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Eu China Investment Protection Agreement

China is a major beneficiary of foreign investment, including from the European Union (EU). However, from the EU`s point of view, foreign investors are not treated in the same way in the Chinese market and by regulators compared to domestic firms. EU investors believe that their companies often face non-transparent, inconsistent and unpredictable rules that do not facilitate transactions in China. Faced with this perception, the EU has repeatedly asked China to open its market; In other words, to relax non-tariff barriers and to ensure that European companies would be subject to the same level of transparency and fair competition as Chinese companies in the EU market. The IAC would replace the 26 bilateral investment promotion and protection agreements between China and EU member states (Ireland does not have an ILO with China); Belgium and Luxembourg have a common agreement). This commentary deals with how the EU and China reached an agreement 20 years ago, in view of China`s accession to the WTO. The EU-China Comprehensive Investment Agreement (CAI) aims to create new investment opportunities for European companies by opening up the China market and eliminating discriminatory laws and practices that prevent it from competing on an equal footing with Chinese and other third-country companies in the Chinese market. Despite the complexity of the Chinese market, the vagueness of its legal framework and the differences between foreign and domestic firms, the World Investment Report 2019, published by the United Nations Conference on Trade and Development (UNCTAD), found that China remains the world`s second largest recipient of foreign direct investment after the United States, followed by Hong Kong. In 2016, the two sides agreed on the scope of the future agreement.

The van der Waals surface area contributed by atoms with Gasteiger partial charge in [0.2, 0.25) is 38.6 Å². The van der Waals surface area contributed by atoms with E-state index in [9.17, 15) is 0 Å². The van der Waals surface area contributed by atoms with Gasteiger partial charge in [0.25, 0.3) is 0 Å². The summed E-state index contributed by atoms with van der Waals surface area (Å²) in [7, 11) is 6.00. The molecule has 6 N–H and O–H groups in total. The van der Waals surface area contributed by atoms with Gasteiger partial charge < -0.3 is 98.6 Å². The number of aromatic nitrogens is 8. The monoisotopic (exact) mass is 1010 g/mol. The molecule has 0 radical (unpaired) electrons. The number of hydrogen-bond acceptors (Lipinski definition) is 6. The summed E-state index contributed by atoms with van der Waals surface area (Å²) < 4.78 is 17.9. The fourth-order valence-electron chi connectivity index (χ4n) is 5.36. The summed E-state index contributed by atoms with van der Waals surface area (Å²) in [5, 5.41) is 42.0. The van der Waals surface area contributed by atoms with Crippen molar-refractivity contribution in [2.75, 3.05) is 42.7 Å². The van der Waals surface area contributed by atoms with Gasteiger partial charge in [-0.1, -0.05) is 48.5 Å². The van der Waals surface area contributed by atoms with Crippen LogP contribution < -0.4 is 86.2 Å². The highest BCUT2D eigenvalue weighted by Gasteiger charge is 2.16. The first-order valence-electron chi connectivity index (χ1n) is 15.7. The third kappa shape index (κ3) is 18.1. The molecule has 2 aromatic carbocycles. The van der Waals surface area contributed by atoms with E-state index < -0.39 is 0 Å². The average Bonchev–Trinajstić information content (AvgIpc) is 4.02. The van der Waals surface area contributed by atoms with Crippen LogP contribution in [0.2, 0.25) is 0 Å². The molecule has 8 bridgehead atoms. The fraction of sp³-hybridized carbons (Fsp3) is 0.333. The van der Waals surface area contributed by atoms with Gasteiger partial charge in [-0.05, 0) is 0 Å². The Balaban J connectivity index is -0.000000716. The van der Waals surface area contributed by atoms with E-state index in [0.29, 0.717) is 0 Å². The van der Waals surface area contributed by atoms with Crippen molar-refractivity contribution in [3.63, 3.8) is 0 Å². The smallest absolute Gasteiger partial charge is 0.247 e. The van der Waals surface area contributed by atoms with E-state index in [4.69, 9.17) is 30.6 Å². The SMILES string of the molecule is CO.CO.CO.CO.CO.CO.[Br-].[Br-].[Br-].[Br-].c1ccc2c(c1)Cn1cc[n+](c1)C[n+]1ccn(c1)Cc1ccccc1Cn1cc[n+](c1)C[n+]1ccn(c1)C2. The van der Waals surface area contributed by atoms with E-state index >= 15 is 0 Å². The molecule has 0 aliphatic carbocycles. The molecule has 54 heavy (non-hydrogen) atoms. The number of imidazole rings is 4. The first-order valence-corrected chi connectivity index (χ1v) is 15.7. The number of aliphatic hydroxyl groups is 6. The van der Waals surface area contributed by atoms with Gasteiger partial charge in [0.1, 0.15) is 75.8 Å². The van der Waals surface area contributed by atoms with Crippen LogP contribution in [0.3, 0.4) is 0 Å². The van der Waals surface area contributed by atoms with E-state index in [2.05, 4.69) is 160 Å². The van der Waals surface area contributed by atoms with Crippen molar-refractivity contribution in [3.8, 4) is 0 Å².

They agreed that it would go beyond a traditional investment protection agreement covering market access for investments and a number of important disciplines. It would also include provisions on sustainable development and dispute resolution. Finally, the EU-China agreement on China`s accession to the WTO (19 May 2000) concluded that, although China would maintain the 50-50 ceiling, China would offer a legal guarantee to avoid prudential interference in private contracts between life insurance joint venture partners. China immediately granted seven new licences for European life and life insurers. In addition, insurance activities were opened to foreign companies two years earlier than in China`s China-U.S. WTO accession agreement, and foreign brokers were allowed to operate in China five years after accession, without any joint venture requirement.